Twins Talk is an ethnographic study of identical twins in the United States, a study unique in that it considers what twins have to say about themselves, instead of what researchers have written about them. It presents, in the first person, the grounded and practical experiences of twins as they engage, both individually and together, the "who am I" and "who are we" questions of life. Here, the twins themselves are the stars.
Dona Lee Davis conducted conversational interviews with 22 sets of identical twins attending the Twins Days Festival in Twinsburg, Ohio, the largest such gathering in the world. Lively and often opinionated, each twin comes through as a whole person who at the same time maintains a special bond that the vast majority of people will never experience.
The study provides a distinctive and enlightening insider’s challenge to the nature/nurture debates that dominate contemporary research on twins. The author, herself an identical twin, draws on aspects of her own life to inform her analysis of the data throughout the text. Each chapter addresses a different theme from multiple viewpoints, including those of popular science writers, scientific researchers, and singletons, as well as those of the twins themselves.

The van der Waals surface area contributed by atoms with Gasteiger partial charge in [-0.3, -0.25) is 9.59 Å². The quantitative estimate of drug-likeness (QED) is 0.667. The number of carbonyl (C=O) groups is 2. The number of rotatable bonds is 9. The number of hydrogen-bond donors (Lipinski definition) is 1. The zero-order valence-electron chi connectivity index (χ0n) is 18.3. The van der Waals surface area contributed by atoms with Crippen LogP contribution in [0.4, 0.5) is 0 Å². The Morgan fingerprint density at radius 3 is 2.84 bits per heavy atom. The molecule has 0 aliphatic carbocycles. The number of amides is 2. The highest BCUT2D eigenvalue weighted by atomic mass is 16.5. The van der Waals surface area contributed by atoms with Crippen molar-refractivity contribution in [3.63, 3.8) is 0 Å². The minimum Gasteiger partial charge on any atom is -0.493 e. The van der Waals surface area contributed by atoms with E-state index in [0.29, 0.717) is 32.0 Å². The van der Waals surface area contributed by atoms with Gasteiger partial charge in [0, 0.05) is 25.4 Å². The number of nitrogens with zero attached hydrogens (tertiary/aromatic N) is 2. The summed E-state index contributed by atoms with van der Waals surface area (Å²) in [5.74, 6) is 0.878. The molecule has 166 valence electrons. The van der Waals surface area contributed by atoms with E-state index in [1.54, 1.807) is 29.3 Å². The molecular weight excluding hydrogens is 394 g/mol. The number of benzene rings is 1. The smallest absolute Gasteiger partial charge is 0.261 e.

Published by Ohio University Press.
"Twins as well as students of anthropology, sociology, and psychology will enjoy this study that differs from others in its blend of personal experiences and scholarship." (Library Journal)
"An invaluable record of a particularly voluble minority...." (American Anthropologist)
"A valuable and much needed contribution to scholarly work on twins. It suggests intriguing new directions...." (Medical Anthropology Quarterly)